How to Stop Time, Matt Haig
By Natasja Hellenthal
Tom Hazard has a dangerous secret. He may look like an ordinary 41-year-old, but owing to a rare condition, he’s been alive for centuries. From Elizabethan England to Jazz-Age Paris, from New York to the South Seas, Tom has seen a lot, and now craves an ordinary life.
Always changing his identity to stay alive, Tom has the perfect cover – working as a history teacher at a London comprehensive. Here he can teach the kids about wars and witch hunts as if he’d never witnessed them first-hand. He can try to tame the past that is fast catching up with him. The only thing Tom must not do is fall in love.
“We know what we are, but know not what we may be”
How to Stop Time is a truly magnificent book and a must-read! I had heard good things about his other books, bestsellers too, and chose this one because of the unusual premise and my obsession with anything to do with time – the greatest mystery of life. I have never highlighted so many passages before in any book and will re-read this book for the beauty of it. It’s very well-written in first-person which I love, the pace is excellent and the prose visual, whimsical, and often emotional (many things are funny and some are sad bringing tears to your eyes). I didn’t want this book to end!
The genre is partly fantasy (only the part of the main protagonist’s strange condition, but utterly believable), historical (well-researched), part romance (though not too much), and philosophical (loved it). It is essentially about Tom, a 41-year-old man born March 3, 1581 and still alive today (2018). Tom ages very slowly though he will die one day like the rest of us (after 900 years), but outlives everyone around him, including those he loves. His mother, and then his one true love. He only fell in love once over the course of 400 years. For the romantic in me, that was super adorable. If you have ever loved and lost you’ll recognize the feeling.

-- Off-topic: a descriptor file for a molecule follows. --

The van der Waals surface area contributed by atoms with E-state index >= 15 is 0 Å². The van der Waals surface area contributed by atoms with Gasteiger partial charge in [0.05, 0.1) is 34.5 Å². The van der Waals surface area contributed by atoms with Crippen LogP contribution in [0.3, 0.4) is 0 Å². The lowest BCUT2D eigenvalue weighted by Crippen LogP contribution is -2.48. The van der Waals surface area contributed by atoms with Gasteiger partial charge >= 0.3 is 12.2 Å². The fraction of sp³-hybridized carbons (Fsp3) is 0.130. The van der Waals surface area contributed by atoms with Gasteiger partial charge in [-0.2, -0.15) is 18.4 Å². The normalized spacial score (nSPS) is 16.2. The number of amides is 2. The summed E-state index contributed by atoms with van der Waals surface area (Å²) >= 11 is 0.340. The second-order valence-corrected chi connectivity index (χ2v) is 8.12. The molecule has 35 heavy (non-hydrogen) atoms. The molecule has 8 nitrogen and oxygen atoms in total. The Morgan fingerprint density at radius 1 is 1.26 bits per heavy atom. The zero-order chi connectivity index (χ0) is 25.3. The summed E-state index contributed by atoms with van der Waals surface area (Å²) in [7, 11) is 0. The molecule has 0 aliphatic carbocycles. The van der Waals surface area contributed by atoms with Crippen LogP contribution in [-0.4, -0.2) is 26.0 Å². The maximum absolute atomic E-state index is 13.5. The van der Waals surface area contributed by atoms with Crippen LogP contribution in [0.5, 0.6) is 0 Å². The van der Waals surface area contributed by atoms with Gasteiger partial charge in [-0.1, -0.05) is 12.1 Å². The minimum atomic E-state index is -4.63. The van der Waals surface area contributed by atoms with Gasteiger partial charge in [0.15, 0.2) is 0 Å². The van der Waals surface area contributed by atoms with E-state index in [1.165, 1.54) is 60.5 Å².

“And she died and I lived and a hole opened up, dark and bottomless, and I fell down and kept falling for centuries”.
Tom lives in fear of discovery and loneliness, and lives in the past most of his days. When people begin to notice his bizarre condition (he doesn’t seem to age), assumes a new identity in a new place every eight years or so. This means he becomes estranged from the rest of humanity and from life overall. His only reason to live on is to find his daughter that suffers from the same condition as him. There is a society for people like him ruled by an eccentric guy, Hendrick, who helps Tom relocate and provides him with a new identity each time. The book jumps through Tom’s memories from time to time and brings you right there, vividly detailing the streets of London in the 16th century with all the smells and sights, as well as later times and back again, but I never felt lost or that I couldn’t keep track. Tom felt very real with the same flaws as we do, even for a 400-year-old man, though sometimes I did find him a bit naïve and clueless, but that could be because he was so focussed on finding his daughter and more an outsider of society.
There are so many lessons to be learnt from this book, apart from “how to stop time” by slowing down and living more in the present for the past not to crush you. “The past is never gone, It just hides”. For not to be afraid of the future, the lesson of the power of love, of hope, of believing in the good hearts of people.
“I want you to slow down. I just want it all to slow down. I want to make a forest of a moment and live in that forest for ever,”
We are living in a society where everyone is fixated on everything else, be that mobile phones, Facebook, tv, the news, and are losing touch with each other and themselves. Are either afraid of or just don’t know how to be content living in the moment any longer. Learning how to “just be” and to be happy in that moment is one of the lessons we learn along this journey. The question is when and how much time will we waste before we learn this simple truth? After all, we cannot control time and must try to live in the present moment.
“We are what we become. We are what life does to us.”
The ending of the book was satisfactory, though a bit rushed maybe and what happened to Hendrick seemed to me a bit too easy.
Overall, I can wholeheartedly recommend this novel and I will read his other works as well.
Or maybe you’ve already read this book? What did you think?
Leave your comments below.